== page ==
In the months leading up to the UK Referendum, I've heard the phrase "the E.U." thousands of times, and I've noticed that nearly all media-speakers pronounce it as /ðəʔiːjuː/. My memory, and my old dictionary that uses the IPA, tells me that most Brits used to say /ði.iːjuː/ - that is, /ðə/ becomes /ði/ before a vowel. Is this a recent change?
To cut through the comment chaos and address the question:
You can say "the" like "thee" or "thuh", interchangeably. This isn't a recent development and as far as I know it's not particularly associated with a particular region. A given individual might use both on seperate occasions.
I believe that "thee" is favoured in "Received pronounciation", which is a now largely discredited guide to how English is "supposed to be pronounced", derived from listening to how the royal family speaks. That is to say, the Queen would most likely say "thee". Even the BBC (a good touchstone for any British English pronounciation questions) don't insist that their presenters speak like this, however, any more.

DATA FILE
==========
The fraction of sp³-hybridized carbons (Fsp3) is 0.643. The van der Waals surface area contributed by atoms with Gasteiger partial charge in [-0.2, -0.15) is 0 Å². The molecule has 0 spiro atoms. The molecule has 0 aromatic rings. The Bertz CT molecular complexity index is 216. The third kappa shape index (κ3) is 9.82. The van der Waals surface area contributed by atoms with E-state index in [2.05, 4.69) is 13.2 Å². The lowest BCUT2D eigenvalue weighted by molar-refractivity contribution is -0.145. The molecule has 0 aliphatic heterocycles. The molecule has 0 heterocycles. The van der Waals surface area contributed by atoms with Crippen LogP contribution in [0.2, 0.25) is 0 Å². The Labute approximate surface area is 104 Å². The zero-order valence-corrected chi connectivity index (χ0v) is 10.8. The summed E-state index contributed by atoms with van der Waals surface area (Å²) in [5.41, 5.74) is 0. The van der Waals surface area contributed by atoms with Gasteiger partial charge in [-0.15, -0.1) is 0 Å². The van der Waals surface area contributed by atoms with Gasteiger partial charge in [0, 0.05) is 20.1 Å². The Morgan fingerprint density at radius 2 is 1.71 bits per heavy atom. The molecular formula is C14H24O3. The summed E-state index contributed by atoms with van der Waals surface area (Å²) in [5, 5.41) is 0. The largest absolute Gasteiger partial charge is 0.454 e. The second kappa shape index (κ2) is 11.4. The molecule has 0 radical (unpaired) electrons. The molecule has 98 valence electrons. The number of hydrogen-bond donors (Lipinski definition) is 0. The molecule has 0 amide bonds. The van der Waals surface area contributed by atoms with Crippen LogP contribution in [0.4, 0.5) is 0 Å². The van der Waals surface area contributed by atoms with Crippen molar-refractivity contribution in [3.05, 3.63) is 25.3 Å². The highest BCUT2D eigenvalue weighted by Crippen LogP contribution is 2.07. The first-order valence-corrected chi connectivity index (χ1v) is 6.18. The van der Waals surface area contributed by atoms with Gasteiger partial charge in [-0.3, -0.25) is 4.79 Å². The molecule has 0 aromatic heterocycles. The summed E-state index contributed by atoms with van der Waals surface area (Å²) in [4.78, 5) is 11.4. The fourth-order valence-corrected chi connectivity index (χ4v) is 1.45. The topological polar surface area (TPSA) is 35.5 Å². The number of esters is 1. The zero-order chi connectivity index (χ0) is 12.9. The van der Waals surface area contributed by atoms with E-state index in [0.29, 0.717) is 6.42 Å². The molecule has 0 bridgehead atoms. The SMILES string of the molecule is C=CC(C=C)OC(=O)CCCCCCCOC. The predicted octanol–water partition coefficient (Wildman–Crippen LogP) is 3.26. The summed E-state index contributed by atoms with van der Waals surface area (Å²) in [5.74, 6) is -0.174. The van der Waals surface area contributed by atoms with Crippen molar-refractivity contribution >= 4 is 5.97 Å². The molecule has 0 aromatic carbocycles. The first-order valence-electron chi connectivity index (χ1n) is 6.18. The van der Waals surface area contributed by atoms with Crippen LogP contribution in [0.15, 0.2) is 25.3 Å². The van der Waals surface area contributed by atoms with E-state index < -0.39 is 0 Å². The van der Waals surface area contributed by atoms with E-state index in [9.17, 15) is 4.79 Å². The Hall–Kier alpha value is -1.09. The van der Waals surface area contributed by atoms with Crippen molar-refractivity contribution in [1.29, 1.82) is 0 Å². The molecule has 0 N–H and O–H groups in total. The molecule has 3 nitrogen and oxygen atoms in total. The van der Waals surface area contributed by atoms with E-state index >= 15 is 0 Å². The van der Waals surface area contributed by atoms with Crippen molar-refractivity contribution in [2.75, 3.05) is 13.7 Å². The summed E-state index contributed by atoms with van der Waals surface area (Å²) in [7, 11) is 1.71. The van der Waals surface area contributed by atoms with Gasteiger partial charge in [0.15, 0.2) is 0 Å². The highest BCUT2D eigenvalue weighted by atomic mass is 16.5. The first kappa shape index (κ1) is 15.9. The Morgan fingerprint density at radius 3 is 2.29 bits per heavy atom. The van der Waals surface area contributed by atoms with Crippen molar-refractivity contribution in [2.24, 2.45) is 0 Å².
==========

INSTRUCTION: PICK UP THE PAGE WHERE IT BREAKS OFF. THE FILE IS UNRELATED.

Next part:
Choice of "thee" or "thuh" generally depends on the word that follows. Words starting with a vowel sound will be more likely to have "thee" before them, as it's an easier transition. For example "Thuh team" is easier to say than "thee team" and "thee orange" is easier to say (or perhaps easier to hear clearly) than "thuh orange", which would sound too much like "thorange". Hence, people will tend to say "Thee E.U.", as it's just more natural to say than "thuh E.U."